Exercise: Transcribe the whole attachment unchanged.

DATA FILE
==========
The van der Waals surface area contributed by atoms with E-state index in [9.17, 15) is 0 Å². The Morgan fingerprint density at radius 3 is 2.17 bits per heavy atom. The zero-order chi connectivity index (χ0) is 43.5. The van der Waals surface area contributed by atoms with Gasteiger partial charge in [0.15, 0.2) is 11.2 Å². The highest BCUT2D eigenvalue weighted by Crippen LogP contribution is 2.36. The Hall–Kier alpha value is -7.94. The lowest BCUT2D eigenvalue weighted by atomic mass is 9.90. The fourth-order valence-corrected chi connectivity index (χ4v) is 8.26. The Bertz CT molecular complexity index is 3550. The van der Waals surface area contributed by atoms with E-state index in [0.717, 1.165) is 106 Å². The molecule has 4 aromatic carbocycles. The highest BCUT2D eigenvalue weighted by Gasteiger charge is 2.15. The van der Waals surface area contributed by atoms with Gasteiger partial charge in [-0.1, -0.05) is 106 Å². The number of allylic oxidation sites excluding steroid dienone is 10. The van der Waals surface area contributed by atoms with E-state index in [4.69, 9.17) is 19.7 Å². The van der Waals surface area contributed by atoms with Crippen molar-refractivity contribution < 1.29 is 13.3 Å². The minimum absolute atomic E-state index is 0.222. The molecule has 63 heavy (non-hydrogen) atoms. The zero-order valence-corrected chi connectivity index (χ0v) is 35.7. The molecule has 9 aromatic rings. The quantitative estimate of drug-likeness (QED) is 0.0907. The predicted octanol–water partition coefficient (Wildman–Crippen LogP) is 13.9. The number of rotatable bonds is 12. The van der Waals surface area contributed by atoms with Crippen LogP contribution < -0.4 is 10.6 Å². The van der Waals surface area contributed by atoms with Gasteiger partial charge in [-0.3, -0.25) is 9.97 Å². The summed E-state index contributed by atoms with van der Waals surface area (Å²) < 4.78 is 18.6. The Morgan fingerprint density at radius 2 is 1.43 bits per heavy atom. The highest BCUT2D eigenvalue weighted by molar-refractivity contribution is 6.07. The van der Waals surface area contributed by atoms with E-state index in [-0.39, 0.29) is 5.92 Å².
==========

The van der Waals surface area contributed by atoms with E-state index in [9.17, 15) is 0 Å². The Morgan fingerprint density at radius 3 is 2.17 bits per heavy atom. The zero-order chi connectivity index (χ0) is 43.5. The van der Waals surface area contributed by atoms with Gasteiger partial charge in [0.15, 0.2) is 11.2 Å². The highest BCUT2D eigenvalue weighted by Crippen LogP contribution is 2.36. The Hall–Kier alpha value is -7.94. The lowest BCUT2D eigenvalue weighted by atomic mass is 9.90. The fourth-order valence-corrected chi connectivity index (χ4v) is 8.26. The Bertz CT molecular complexity index is 3550. The van der Waals surface area contributed by atoms with E-state index in [0.717, 1.165) is 106 Å². The molecule has 4 aromatic carbocycles. The highest BCUT2D eigenvalue weighted by Gasteiger charge is 2.15. The van der Waals surface area contributed by atoms with Gasteiger partial charge in [-0.1, -0.05) is 106 Å². The number of allylic oxidation sites excluding steroid dienone is 10. The van der Waals surface area contributed by atoms with E-state index in [4.69, 9.17) is 19.7 Å². The van der Waals surface area contributed by atoms with Crippen molar-refractivity contribution < 1.29 is 13.3 Å². The minimum absolute atomic E-state index is 0.222. The molecule has 63 heavy (non-hydrogen) atoms. The zero-order valence-corrected chi connectivity index (χ0v) is 35.7. The molecule has 9 aromatic rings. The quantitative estimate of drug-likeness (QED) is 0.0907. The predicted octanol–water partition coefficient (Wildman–Crippen LogP) is 13.9. The number of rotatable bonds is 12. The van der Waals surface area contributed by atoms with Crippen LogP contribution < -0.4 is 10.6 Å². The van der Waals surface area contributed by atoms with Gasteiger partial charge in [-0.3, -0.25) is 9.97 Å². The summed E-state index contributed by atoms with van der Waals surface area (Å²) < 4.78 is 18.6. The Morgan fingerprint density at radius 2 is 1.43 bits per heavy atom. The highest BCUT2D eigenvalue weighted by molar-refractivity contribution is 6.07. The van der Waals surface area contributed by atoms with E-state index in [-0.39, 0.29) is 5.92 Å².